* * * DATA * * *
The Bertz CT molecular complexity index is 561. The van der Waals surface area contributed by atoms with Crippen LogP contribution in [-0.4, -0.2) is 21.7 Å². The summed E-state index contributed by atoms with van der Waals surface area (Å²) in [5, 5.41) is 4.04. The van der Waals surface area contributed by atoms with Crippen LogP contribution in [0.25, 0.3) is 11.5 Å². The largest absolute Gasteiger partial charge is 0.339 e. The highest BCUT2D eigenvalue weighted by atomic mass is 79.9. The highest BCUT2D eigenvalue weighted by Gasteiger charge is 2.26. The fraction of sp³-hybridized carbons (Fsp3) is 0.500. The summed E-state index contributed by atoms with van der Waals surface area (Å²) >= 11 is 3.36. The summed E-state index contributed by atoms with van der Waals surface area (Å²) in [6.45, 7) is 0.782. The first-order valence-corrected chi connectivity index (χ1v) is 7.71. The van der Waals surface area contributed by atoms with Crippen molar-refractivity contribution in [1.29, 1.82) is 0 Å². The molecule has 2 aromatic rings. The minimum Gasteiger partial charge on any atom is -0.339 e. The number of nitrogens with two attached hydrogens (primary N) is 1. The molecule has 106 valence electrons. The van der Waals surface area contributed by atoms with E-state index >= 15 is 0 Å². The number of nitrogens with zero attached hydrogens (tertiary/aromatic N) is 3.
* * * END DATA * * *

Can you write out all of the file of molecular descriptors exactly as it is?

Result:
The Bertz CT molecular complexity index is 561. The van der Waals surface area contributed by atoms with Crippen LogP contribution in [-0.4, -0.2) is 21.7 Å². The summed E-state index contributed by atoms with van der Waals surface area (Å²) in [5, 5.41) is 4.04. The van der Waals surface area contributed by atoms with Crippen LogP contribution in [0.25, 0.3) is 11.5 Å². The largest absolute Gasteiger partial charge is 0.339 e. The highest BCUT2D eigenvalue weighted by atomic mass is 79.9. The highest BCUT2D eigenvalue weighted by Gasteiger charge is 2.26. The fraction of sp³-hybridized carbons (Fsp3) is 0.500. The summed E-state index contributed by atoms with van der Waals surface area (Å²) >= 11 is 3.36. The summed E-state index contributed by atoms with van der Waals surface area (Å²) in [6.45, 7) is 0.782. The first-order valence-corrected chi connectivity index (χ1v) is 7.71. The van der Waals surface area contributed by atoms with Crippen molar-refractivity contribution in [1.29, 1.82) is 0 Å². The molecule has 2 aromatic rings. The minimum Gasteiger partial charge on any atom is -0.339 e. The number of nitrogens with two attached hydrogens (primary N) is 1. The molecule has 106 valence electrons. The van der Waals surface area contributed by atoms with E-state index >= 15 is 0 Å². The number of nitrogens with zero attached hydrogens (tertiary/aromatic N) is 3.